Although multiple factors can account for weight gain, the basic cause is an excess of energy intake over energy expenditure. In general, Americans’ activity levels have not kept pace with their increase in calorie consumption. Many people apparently are oblivious to the number of calories they consume.”

    “The scientists started by testing 1,399 adults and 963 children to determine how many calories their bodies burn in total under free-living conditions. The test is the most accurate measure of total calorie burning in real-life situations.

    Once they had determined each person’s calorie burning rate, Swinburn and his colleagues were able to calculate how much adults needed to eat in order to maintain a stable weight and how much children needed to eat in order to maintain a normal growth curve.

    They then worked out how much Americans were actually eating, using national food supply data (the amount of food produced and imported, minus the amount exported, thrown away and used for animals or other non-human uses) from the 1970s and the early 2000s.

    The researchers used their findings to predict how much weight they would expect Americans to have gained over the 30-year period studied if food intake were the only influence. They used data from a nationally representative survey (NHANES) that recorded the weight of Americans in the 1970s and early 2000s to determine the actual weight gain over that period.

    “If the actual weight increase was the same as what we predicted, that meant that food intake was virtually entirely responsible. If it wasn’t, that meant changes in physical activity also played a role,” Swinburn said. “If the actual weight gain was higher than predicted, that would suggest that a decrease in physical activity played a role.”

    The researchers found that in children, the predicted and actual weight increase matched exactly, indicating that the increases in energy intake alone over the 30 years studied could explain the weight increase.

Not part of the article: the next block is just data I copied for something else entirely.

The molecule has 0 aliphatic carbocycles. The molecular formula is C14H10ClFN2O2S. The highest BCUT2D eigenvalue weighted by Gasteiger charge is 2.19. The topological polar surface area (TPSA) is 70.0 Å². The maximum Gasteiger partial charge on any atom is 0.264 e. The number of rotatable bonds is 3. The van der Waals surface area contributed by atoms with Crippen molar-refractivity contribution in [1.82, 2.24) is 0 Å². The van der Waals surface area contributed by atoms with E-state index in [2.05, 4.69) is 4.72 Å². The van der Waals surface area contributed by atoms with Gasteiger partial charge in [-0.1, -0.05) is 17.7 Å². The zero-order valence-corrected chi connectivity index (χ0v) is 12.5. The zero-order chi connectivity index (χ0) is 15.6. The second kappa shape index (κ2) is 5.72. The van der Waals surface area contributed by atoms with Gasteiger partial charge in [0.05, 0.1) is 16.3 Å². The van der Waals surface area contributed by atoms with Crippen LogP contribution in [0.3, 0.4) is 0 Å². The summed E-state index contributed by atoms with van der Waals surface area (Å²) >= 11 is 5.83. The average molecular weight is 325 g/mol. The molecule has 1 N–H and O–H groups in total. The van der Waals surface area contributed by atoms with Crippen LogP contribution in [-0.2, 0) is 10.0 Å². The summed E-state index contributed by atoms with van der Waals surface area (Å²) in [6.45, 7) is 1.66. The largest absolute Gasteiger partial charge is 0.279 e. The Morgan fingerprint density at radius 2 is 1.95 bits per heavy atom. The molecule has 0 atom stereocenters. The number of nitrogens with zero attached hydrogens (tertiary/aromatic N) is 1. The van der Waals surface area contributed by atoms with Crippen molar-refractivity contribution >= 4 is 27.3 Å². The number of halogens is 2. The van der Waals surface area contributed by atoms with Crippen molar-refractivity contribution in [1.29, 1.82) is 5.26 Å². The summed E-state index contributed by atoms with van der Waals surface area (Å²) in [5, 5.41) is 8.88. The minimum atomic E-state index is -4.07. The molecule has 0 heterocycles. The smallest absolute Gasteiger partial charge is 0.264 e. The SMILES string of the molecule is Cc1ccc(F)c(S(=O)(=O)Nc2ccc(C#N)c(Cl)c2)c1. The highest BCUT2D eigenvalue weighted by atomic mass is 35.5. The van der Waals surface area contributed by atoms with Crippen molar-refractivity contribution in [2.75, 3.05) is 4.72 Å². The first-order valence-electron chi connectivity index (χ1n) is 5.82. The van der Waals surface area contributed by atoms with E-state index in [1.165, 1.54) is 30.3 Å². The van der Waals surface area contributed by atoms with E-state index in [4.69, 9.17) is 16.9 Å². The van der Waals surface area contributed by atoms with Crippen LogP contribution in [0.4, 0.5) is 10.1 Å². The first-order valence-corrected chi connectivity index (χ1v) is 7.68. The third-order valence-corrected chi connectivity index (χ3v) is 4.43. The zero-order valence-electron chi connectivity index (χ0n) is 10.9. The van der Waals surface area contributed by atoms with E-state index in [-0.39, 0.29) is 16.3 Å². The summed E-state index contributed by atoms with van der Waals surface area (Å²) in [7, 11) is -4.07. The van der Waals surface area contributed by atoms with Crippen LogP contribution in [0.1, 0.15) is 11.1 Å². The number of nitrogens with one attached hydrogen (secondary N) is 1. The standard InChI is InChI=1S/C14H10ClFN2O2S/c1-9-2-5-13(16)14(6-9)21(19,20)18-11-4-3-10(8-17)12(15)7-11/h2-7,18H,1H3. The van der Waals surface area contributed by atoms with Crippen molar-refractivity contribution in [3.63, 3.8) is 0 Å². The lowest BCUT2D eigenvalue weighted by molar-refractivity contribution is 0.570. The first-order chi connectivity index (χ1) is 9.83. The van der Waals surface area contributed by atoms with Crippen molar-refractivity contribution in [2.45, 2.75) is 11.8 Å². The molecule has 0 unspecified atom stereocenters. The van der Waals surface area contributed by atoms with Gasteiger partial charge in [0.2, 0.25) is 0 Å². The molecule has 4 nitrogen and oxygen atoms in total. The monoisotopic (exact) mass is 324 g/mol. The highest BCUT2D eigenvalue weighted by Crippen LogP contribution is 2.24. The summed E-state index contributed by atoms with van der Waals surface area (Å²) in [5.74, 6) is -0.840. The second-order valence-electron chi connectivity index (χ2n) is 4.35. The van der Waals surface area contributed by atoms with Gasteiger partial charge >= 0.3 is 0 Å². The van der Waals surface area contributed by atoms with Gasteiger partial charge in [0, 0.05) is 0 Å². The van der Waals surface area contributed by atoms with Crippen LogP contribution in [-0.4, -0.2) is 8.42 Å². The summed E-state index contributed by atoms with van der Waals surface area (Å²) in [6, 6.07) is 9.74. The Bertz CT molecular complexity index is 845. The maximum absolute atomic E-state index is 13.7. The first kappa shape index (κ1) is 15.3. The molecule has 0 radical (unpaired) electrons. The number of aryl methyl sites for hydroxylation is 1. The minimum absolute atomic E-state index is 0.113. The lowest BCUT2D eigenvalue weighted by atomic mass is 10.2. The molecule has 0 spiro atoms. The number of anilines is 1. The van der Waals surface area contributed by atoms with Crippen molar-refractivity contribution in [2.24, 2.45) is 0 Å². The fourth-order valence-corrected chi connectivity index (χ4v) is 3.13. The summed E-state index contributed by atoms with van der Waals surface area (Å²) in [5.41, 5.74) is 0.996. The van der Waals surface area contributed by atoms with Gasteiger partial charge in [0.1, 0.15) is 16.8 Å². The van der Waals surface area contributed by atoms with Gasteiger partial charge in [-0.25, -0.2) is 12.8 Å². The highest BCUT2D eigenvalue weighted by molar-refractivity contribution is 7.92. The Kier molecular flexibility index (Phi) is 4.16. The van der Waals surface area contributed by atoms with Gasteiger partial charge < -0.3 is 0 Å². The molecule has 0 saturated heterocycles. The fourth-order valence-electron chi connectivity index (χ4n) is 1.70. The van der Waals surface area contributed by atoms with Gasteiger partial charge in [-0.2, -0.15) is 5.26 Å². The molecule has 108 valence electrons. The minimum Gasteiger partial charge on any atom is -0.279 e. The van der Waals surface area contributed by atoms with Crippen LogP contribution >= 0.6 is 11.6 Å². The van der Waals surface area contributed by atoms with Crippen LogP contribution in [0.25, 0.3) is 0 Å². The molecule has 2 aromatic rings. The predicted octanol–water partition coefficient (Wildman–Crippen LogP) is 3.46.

“For adults, we predicted that they would be 10.8 kg heavier, but in fact they were 8.6 kg heavier. That suggests that excess food intake still explains the weight gain, but that there may have been increases in physical activity over the 30 years that have blunted what would otherwise have been a higher weight gain,” Swinburn said.”


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  6. 6. XcCyclist 1:33 pm 09/26/2012

    The experience of registered dietician Diane Kress may be of interest in this debate. Originally no fan of low-carb diets (as advocated by Taubes), she describes in her Metabolism Miracle how a stubborn subset of her clients could not lose weight following the standard low-fat, count calories approach; she assumed their food logs inaccurate. But then she herself began putting on belly fat and her lipids and blood pressure went south; she developed diabetes 2 despite following the nutritional principles she had been taught. It was only when she sharply curtailed carbs did she regain health — and the approach worked for that problem subset of clients too.

    It seems to me BOTH Taubes and his critics might be right (which is perhaps why the argument is so fierce) — they are targeting different types of metabolism.
    For her part, Kress observes most of her obese patients seem to be of the “carbohydrate- intolerant” type.

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  7. 7. sk0769 8:19 pm 12/5/2012

    I ate a starchy plant based diet, mostly vegetarian, for about 20 years. I couldn’t lose weight after pregnancy, and that is when I encountered “Good Calories, Bad Calories.” I did track nutritional intake and physical output via “May My Run”, and between my pregnancies I ran a marathon and two half marathons, but never succeeded in dropping the last ten pounds after my first pregnancy. Cutting out carbohydrates from grains and potatoes and cutting out sugar after my second pregnancy was what allowed me to lose weight, and keep it off. It was strange for me to include so much more animal protein and also more animal fat (in the form of butter, cream and cheese), and I told myself that I would go back to a vegetarian diet if my lipid profile got worse, but it has actually improved. Even though this is an anecdotal story, it fits with the larger pattern that Taubes wrote about and speaks about.

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  8. 8. sk0769 8:19 pm 12/5/2012

    MaP My Run, that is: a website that allows you to count calories eaten and also burned.